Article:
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|Title:||Terms Of Endearment: Bacteria Meet Graphene Nanosurfaces|
Alexandra Eleni; Ioannidis
|Abstract:||Microbial multidrug resistance poses serious risks in returning the human species into the pre-antibiotic era if it remains unsolved. While conventional research approaches to combat infectious diseases have been inadequate, nanomaterials are a promising alternative for the development of sound antimicrobial countermeasures. Graphene, a two-dimensional ultra-thin nanomaterial, possesses excellent electronic and biocompatibility properties, which position it in the biotechnology forefront for diverse applications in biosensing, therapeutics, diagnostics, drug delivery and device development. Yet, several questions remain unanswered. For instance, the way these nanosurfaces interact with the microbial entities is poorly understood. The mechanistic elucidation of this interface seems critical to determine the feasibility of applications under development. Are graphene derivatives appropriate materials to design potent antimicrobial agents, vehicles or effective diagnostic microsensors? Has the partition of major microbial resistance phenotypic determinants been sufficiently investigated? Can toxicity become a limiting factor? Are we getting closer to clinical implementation? To facilitate research conducive to answer such questions, this review describes the features of the graphene bacterial interaction. An overview on paradigms of graphene microbial interactions is expected to shed light on the range of materials available, and identify possible applications, serving the ultimate goal to develop deeper understanding and collective conscience for the true capabilities of this nanomaterial platform. (C) 2016 Elsevier Ltd. All rights reserved.|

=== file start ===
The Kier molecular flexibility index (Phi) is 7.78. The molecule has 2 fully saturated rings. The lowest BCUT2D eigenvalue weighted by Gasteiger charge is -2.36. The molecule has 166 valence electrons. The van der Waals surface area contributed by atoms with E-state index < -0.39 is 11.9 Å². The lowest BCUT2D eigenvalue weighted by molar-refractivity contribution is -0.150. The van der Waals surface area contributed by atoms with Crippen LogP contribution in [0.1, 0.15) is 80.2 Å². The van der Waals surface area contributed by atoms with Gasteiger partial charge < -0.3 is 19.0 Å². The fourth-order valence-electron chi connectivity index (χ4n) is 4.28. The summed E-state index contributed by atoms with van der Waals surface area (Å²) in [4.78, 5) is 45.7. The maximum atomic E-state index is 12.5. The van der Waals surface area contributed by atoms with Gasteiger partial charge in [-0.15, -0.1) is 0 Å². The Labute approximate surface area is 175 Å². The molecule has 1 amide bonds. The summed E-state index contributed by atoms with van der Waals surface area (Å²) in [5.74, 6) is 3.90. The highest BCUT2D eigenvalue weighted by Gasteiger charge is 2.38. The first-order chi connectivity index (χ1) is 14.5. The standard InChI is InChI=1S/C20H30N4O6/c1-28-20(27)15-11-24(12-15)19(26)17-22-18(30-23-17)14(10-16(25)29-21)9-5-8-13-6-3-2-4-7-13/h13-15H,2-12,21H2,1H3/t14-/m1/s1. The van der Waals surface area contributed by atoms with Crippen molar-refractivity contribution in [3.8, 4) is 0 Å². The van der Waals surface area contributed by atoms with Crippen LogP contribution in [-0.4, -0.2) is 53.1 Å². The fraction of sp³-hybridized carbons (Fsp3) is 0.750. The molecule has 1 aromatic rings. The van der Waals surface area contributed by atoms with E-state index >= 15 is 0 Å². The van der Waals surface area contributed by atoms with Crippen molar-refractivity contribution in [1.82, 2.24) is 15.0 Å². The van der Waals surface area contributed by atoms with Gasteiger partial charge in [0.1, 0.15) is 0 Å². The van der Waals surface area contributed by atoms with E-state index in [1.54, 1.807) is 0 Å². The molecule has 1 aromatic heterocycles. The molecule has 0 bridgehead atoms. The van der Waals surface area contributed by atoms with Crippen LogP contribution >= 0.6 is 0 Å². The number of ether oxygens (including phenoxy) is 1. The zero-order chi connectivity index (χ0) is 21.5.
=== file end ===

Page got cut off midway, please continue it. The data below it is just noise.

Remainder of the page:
|Editor:||Elsevier Sci LTD|
|Appears in Collections:||Unicamp - Artigos e Outros Documentos|
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